Most readers expect short fiction to bring a singular character to life. In many creative writing workshops, we’re taught it’s the base requirement for a short story: place someone (or some sentient thing) in a predicament, and show us how they change.
One of the factors that makes Jamel Brinkley’s debut collection, A Lucky Man, truly exceptional is that each story goes far beyond this basic formula. In Brinkley’s work, no character is left untended, no aspect of identity is overlooked, and the results are well-inhabited worlds that feel infinite. A lot of short stories exist in a snow globe, but the nine stories presented here are each a big bang. They burst forth through space and time. They are larger than the sum of their components.
Set mostly in Brooklyn and the Bronx, Brinkley’s stories feel expansive in part due to the balance of the outspoken and unspoken emotions of his characters, often young or middle-aged black men. No other writer comes to mind that does such a sound job of creating dissonance between the emotions young men feel in actuality and what they believe is representative of manhood. In stories like “J’ouvert, 1996” and “Wolf and Rhonda,” Brinkley expertly exposes the incessant social anxiety, toxic posturing, and bodily confusion of boys searching for their place in the world. These youthful imperfections create long-term consequences. Indeed, in many of Brinkley’s characters it’s easy to identify the amassing guilt and baggage that snowballs throughout a lifetime.
Much of this baggage, too, is inherited. Antiquated ideals of masculinity are passed from father to son, single working parents are caught between personal fulfillment and responsibility. Parents and other authority figures are always in the background to elucidate the generational disparities that lead to family strife and personal trauma. Sometimes they are abusive, sometimes they are chronically ill, and sometimes they are simply too busy working and living to parent.
“Wolf and Rhonda” is a good example. The story follows the dual narratives of its titular characters, who reunite at a high school reunion in middle age. Wolf, a former lothario and troublemaker, has a strained relationship with his father after causing too much trouble in his adolescence. “Fat Rhonda,” on the other hand, was ridiculed in high school while she took care of her sick mother at home. In both cases, Brinkley adeptly reveals how Wolf and Rhonda have transitioned from teenagers to adults, and the emotional toll their familial situations took in the years between.
This might seem like a lot to unpack in one short story, but rest assured the collection as a whole is structurally sound. Every character, setting, and detail is given close attention without straying from the larger narrative thread. Brinkley is a deft architect, one whose mastery of craft shines through innovation rather than recreation.
A grand cathedral of a story, “Everything the Mouth Eats” follows the reunion of two half brothers at a capoeira festival as they struggle to discuss the abuses perpetrated by their (step)father when they were growing up. With remarkably patient pacing, “Everything the Mouth Eats” contains a passage that could well serve as the collection’s thesis:
“I marvel at people rushing, rushing, headlong into things, how full of trust they are, how they can’t see what often lurks behind the floating vapor of a smile. But isn’t the family the first arena of such knowledge? Isn’t it family that, in so many ways, determines our approach to life’s deceptions?”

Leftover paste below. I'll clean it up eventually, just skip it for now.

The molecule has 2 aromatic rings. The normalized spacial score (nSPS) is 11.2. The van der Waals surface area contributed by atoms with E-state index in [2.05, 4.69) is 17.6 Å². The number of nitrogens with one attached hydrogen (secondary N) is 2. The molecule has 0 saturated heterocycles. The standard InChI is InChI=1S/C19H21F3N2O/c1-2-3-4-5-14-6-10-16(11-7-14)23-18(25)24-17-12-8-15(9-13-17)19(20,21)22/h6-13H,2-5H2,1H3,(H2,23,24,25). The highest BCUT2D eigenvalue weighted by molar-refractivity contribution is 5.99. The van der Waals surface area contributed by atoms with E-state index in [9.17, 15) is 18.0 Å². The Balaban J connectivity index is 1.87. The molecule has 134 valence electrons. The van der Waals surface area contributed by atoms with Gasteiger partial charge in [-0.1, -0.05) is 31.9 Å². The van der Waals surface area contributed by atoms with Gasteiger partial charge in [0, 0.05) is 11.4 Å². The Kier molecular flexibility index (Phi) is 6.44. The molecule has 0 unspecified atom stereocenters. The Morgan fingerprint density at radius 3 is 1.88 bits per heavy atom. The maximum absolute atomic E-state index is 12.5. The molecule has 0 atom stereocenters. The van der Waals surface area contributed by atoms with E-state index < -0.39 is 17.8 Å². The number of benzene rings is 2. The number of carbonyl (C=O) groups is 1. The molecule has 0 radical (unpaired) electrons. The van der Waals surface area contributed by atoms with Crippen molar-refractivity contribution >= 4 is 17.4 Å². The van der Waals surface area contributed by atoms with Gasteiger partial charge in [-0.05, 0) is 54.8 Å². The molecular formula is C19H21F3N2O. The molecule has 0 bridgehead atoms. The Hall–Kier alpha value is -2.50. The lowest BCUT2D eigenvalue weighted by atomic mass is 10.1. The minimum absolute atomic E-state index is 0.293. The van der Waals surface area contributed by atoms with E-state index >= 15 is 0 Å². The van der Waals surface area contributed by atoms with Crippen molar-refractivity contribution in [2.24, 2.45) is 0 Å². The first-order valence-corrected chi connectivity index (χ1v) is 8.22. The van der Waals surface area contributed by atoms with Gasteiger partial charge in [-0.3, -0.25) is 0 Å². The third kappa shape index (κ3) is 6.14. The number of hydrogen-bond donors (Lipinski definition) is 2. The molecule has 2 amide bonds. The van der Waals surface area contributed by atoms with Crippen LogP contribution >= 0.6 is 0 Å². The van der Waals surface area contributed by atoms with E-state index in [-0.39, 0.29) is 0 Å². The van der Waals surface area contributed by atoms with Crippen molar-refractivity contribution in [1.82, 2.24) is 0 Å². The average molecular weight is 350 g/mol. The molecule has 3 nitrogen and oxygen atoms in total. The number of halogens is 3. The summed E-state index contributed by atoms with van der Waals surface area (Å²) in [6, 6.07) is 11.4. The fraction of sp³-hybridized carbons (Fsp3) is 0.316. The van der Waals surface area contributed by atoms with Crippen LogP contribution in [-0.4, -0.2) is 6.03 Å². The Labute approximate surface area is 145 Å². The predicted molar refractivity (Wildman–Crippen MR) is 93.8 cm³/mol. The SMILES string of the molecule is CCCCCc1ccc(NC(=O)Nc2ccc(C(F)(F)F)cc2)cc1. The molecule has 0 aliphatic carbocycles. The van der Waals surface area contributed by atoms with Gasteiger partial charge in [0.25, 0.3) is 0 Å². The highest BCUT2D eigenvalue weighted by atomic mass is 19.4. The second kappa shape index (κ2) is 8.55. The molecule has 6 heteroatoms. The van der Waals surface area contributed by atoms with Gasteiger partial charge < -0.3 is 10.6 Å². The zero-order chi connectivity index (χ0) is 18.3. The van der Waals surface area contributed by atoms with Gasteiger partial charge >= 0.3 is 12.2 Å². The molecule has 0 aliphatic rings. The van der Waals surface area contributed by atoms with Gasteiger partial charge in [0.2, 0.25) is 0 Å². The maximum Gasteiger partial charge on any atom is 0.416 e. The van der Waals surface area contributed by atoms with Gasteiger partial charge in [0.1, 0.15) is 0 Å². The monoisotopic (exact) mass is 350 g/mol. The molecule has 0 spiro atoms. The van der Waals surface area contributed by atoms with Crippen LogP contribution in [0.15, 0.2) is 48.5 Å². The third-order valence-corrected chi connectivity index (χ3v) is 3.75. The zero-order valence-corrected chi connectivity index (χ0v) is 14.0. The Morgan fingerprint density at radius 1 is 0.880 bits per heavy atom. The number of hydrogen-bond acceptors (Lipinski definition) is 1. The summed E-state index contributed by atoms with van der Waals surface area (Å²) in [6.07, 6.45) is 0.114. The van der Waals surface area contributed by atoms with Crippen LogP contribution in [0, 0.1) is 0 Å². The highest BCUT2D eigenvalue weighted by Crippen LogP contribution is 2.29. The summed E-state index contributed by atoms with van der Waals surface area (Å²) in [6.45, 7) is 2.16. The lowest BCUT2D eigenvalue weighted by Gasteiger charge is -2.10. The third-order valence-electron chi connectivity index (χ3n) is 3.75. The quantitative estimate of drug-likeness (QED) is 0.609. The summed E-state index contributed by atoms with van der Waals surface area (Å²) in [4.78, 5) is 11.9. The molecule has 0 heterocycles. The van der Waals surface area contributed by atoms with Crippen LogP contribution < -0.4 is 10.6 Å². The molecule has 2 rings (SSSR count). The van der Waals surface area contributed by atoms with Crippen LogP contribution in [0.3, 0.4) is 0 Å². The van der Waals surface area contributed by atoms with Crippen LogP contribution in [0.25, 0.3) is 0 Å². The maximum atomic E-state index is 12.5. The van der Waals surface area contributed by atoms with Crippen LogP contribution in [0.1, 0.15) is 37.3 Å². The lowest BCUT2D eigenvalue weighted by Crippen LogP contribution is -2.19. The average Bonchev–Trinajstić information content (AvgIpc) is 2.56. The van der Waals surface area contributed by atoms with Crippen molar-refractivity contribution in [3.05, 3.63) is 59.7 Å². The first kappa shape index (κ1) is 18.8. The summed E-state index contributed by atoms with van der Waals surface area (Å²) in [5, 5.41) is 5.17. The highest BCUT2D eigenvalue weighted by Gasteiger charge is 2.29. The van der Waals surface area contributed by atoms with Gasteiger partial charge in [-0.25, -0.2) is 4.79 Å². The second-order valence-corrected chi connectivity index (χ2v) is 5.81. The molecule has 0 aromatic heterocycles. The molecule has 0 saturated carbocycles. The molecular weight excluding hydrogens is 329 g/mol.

That lack of trust is always present. In the collection’s eponymous story, the marriage of a school security guard named Lincoln is uprooted because he is caught surreptitiously snapping photos of women on the subway. The betrayal, then, comes from all directions. Brinkley exposes the fragile social framework we rely on in riding public transit or frequenting a local dive bar. We are only capable of perceiving so much at once and what we intrinsically focus on circles back to those tender and truculent moments of upbringing.
A Lucky Man opens with “No More Than A Bubble,” a story that follows two college boys hoping to get lucky at a singles party. Yet, by morning, their ambitions and perspective of one another has drastically changed. The narrator, Ben, in a moment of clarity, considers such duplicity, both within his friend Claudius and humans in general.
“All at once an acute ugliness shuddered into being, a face revealed within his face, and he must have seen it within mine too. It has been that way with people in my life, with people I have loved: a fine dispersal, a rupture as quiet as two lips parting, a change so sudden one morning, so slight, you wonder if they had ever been beautiful at all.”
Brinkley makes sure we know the beauty remains, even if it is obfuscated by the hard truths of racism, misogyny, and aging. Underneath it all, through all the vulnerable and traumatic moments, some slice of hope for a new direction holds strong. A Lucky Man is not only a standout debut for the year, but also a testament to what can be achieved in a short story.
FICTION – SHORT STORIES
A Lucky Man
By Jamel Brinkley
Published May 1, 2018
Jamel Brinkley’s stories have appeared in A Public Space, Gulf Coast, and elsewhere. He is a graduate of the Iowa Writers’ Workshop and has been a Wisconsin Institute for Creative Writing Fellow. He lives in Los Angeles.
Aram Mrjoian is a visiting assistant professor in creative writing at Pacific Lutheran University, an editor-at-large at the Chicago Review of Books, an associate fiction editor at Guernica, and a 2022 Creative Armenia - AGBU Fellow. His writing has appeared or is forthcoming in Catapult, Electric Literature, West Branch, Boulevard, Gulf Coast online, The Rumpus, The Millions, Longreads, and many other publications. Find his work at arammrjoian.com